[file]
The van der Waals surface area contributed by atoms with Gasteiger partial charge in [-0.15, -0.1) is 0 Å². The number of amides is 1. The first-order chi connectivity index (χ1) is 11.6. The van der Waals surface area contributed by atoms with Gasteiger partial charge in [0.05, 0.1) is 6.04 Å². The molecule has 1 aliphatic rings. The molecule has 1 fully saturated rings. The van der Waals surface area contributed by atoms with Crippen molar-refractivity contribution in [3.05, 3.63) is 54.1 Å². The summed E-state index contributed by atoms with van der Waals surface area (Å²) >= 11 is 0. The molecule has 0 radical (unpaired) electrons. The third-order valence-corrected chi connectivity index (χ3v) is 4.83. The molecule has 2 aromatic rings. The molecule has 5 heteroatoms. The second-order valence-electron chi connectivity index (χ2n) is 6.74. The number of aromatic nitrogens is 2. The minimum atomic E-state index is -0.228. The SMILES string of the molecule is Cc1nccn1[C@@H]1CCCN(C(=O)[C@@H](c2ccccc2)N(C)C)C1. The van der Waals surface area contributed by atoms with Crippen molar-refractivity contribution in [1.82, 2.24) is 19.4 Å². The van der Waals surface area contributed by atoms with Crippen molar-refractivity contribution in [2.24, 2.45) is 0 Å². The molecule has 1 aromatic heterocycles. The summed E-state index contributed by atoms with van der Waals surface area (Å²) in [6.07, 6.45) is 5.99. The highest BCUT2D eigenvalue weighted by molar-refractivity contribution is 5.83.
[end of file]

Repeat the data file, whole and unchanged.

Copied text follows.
The van der Waals surface area contributed by atoms with Gasteiger partial charge in [-0.15, -0.1) is 0 Å². The number of amides is 1. The first-order chi connectivity index (χ1) is 11.6. The van der Waals surface area contributed by atoms with Gasteiger partial charge in [0.05, 0.1) is 6.04 Å². The molecule has 1 aliphatic rings. The molecule has 1 fully saturated rings. The van der Waals surface area contributed by atoms with Crippen molar-refractivity contribution in [3.05, 3.63) is 54.1 Å². The summed E-state index contributed by atoms with van der Waals surface area (Å²) >= 11 is 0. The molecule has 0 radical (unpaired) electrons. The third-order valence-corrected chi connectivity index (χ3v) is 4.83. The molecule has 2 aromatic rings. The molecule has 5 heteroatoms. The second-order valence-electron chi connectivity index (χ2n) is 6.74. The number of aromatic nitrogens is 2. The minimum atomic E-state index is -0.228. The SMILES string of the molecule is Cc1nccn1[C@@H]1CCCN(C(=O)[C@@H](c2ccccc2)N(C)C)C1. The van der Waals surface area contributed by atoms with Crippen molar-refractivity contribution in [1.82, 2.24) is 19.4 Å². The van der Waals surface area contributed by atoms with Crippen molar-refractivity contribution in [2.24, 2.45) is 0 Å². The molecule has 1 aromatic heterocycles. The summed E-state index contributed by atoms with van der Waals surface area (Å²) in [6.07, 6.45) is 5.99. The highest BCUT2D eigenvalue weighted by molar-refractivity contribution is 5.83.